This chapter questions the success story painted by proponents of the current form of globalization, pointing to increases in poverty in Africa , eastern Europe, central Asia and Latin America and a rise in income inequalities in many countries (including wealthy ones) in recent years. Producers in developing countries have often been undermined by increased global competition from powerful nations after trade liberalization. In Mexico , for example, the liberalization of the corn sector under the North American Free Trade Agreement led to a flood of imports from the United States , where agribusiness is massively subsidised. Mexican corn production stagnated whilst prices declined. Small farmers became much poorer and some 700,000 agricultural jobs disappeared over the same period. Rural poverty rates rose to over 70%, the minimum wage lost over 75% of its purchasing power, and infant mortality rates amongst the poor increased.

Such damage highlights the need for sophisticated national management of global economic change - which is extremely difficult in many developing countries with run-down or underdeveloped public sectors. Furthermore, whilst many - especially richer - economies have social contracts, progressive taxation systems and laws and regulations to manage the human consequences of market failures at the national level, there is no 'global social contract' to manage the failures of globalization.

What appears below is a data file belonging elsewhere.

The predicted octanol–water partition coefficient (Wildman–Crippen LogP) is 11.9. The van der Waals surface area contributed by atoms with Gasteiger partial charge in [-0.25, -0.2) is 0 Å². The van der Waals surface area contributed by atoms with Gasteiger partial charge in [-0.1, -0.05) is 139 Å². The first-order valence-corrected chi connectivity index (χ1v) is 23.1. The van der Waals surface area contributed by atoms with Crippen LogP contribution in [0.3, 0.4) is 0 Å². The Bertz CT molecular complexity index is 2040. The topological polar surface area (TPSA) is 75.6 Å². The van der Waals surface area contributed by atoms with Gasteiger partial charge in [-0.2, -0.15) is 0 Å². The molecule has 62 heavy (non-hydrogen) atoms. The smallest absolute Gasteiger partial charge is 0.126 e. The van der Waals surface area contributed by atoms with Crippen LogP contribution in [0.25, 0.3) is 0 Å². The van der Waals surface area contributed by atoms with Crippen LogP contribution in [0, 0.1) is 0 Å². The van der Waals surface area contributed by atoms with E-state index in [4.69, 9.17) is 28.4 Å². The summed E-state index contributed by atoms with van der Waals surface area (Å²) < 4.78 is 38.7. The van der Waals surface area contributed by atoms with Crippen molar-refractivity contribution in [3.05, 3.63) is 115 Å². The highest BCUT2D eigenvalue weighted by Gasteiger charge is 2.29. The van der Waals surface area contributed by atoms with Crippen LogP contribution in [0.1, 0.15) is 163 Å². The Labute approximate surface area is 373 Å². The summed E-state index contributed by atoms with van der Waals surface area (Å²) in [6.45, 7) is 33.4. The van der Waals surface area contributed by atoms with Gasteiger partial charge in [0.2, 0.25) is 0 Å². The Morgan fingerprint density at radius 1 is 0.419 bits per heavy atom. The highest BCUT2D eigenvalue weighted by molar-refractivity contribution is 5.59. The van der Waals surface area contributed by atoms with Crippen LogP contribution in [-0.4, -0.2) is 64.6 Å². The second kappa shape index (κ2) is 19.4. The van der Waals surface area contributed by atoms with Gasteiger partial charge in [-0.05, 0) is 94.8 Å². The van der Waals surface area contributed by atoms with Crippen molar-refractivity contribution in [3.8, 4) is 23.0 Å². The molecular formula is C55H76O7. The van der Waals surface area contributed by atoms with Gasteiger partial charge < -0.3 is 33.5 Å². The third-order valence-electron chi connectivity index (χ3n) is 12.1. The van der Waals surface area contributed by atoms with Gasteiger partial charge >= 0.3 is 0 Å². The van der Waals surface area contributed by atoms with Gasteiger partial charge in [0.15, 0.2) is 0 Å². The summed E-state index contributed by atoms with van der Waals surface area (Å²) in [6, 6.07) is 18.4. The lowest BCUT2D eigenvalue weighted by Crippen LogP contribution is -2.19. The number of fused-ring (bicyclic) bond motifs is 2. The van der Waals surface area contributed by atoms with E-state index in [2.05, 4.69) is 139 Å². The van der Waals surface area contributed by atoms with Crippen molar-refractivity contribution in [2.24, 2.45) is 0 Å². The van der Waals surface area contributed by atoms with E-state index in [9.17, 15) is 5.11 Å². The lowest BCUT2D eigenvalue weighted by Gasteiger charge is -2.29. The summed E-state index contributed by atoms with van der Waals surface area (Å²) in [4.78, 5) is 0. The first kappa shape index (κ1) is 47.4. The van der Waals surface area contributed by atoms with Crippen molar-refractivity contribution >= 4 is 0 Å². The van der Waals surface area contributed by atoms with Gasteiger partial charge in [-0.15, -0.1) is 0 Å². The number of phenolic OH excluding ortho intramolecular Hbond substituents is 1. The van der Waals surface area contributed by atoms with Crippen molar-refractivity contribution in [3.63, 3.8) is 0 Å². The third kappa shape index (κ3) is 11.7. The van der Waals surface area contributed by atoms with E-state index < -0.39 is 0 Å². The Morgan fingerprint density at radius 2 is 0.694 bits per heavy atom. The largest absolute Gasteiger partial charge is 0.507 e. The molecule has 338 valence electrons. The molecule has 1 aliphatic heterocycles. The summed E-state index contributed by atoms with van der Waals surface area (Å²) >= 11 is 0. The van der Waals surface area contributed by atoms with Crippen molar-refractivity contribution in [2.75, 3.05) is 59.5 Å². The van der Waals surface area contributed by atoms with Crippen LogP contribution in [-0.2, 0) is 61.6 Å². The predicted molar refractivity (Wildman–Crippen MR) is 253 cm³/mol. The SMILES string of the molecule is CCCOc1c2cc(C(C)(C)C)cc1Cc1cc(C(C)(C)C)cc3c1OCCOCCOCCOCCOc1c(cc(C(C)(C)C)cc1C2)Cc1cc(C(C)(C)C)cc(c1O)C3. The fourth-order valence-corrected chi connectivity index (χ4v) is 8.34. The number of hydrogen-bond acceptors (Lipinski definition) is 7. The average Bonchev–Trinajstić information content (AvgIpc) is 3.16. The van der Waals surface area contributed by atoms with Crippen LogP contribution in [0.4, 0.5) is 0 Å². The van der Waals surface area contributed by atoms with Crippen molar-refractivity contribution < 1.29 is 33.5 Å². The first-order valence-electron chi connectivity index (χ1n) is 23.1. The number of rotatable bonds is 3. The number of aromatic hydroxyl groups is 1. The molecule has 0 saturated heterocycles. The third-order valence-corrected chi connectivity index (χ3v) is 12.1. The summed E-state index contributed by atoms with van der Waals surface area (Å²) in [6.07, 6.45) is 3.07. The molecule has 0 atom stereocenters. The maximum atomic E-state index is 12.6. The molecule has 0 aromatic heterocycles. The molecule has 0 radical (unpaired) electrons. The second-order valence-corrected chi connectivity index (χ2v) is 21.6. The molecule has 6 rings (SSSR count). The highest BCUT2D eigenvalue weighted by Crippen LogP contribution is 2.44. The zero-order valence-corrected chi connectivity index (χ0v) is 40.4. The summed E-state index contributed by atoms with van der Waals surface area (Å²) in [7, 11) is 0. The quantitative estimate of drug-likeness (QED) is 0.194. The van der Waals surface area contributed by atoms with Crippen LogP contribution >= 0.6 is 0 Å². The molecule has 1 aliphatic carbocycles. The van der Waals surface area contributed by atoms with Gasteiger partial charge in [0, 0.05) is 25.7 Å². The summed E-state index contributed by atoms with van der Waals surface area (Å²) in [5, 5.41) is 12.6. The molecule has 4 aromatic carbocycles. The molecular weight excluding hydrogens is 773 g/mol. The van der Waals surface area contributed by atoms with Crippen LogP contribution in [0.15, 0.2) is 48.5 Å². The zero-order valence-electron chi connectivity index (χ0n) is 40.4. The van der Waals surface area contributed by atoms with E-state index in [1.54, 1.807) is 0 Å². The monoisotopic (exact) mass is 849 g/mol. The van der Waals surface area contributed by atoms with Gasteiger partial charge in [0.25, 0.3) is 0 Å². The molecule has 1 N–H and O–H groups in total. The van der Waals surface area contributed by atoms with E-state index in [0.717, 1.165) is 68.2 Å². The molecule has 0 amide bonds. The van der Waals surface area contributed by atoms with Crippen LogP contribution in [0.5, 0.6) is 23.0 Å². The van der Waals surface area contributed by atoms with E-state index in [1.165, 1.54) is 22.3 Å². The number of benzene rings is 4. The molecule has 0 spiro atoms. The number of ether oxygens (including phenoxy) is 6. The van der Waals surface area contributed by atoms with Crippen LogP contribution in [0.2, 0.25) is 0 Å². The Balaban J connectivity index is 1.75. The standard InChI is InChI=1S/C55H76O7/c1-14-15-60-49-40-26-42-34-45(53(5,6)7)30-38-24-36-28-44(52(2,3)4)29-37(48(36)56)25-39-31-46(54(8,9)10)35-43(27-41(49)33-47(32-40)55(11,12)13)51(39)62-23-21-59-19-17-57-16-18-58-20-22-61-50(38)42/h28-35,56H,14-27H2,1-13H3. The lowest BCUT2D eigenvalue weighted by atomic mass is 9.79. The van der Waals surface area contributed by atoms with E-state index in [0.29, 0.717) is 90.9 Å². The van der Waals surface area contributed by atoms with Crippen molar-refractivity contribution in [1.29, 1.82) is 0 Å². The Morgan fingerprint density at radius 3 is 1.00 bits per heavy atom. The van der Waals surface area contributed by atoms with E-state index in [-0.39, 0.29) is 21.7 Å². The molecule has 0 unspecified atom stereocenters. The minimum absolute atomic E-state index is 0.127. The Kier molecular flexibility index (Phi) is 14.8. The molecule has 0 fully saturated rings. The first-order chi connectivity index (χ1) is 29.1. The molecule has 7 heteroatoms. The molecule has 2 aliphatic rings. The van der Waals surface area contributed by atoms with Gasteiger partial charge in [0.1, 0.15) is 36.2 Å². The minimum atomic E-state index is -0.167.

Those global mechanisms that do exist often reinforce problems. World Trade Organization agreements that liberalize trade in goods and services, and protect investor's rights create an uneven playing field for poorer nations and decrease the space for national decision-making. The battles over the ill-conceived WTO agreement on intellectual property rights is just one area where negative health implications of global regulation are highly visible.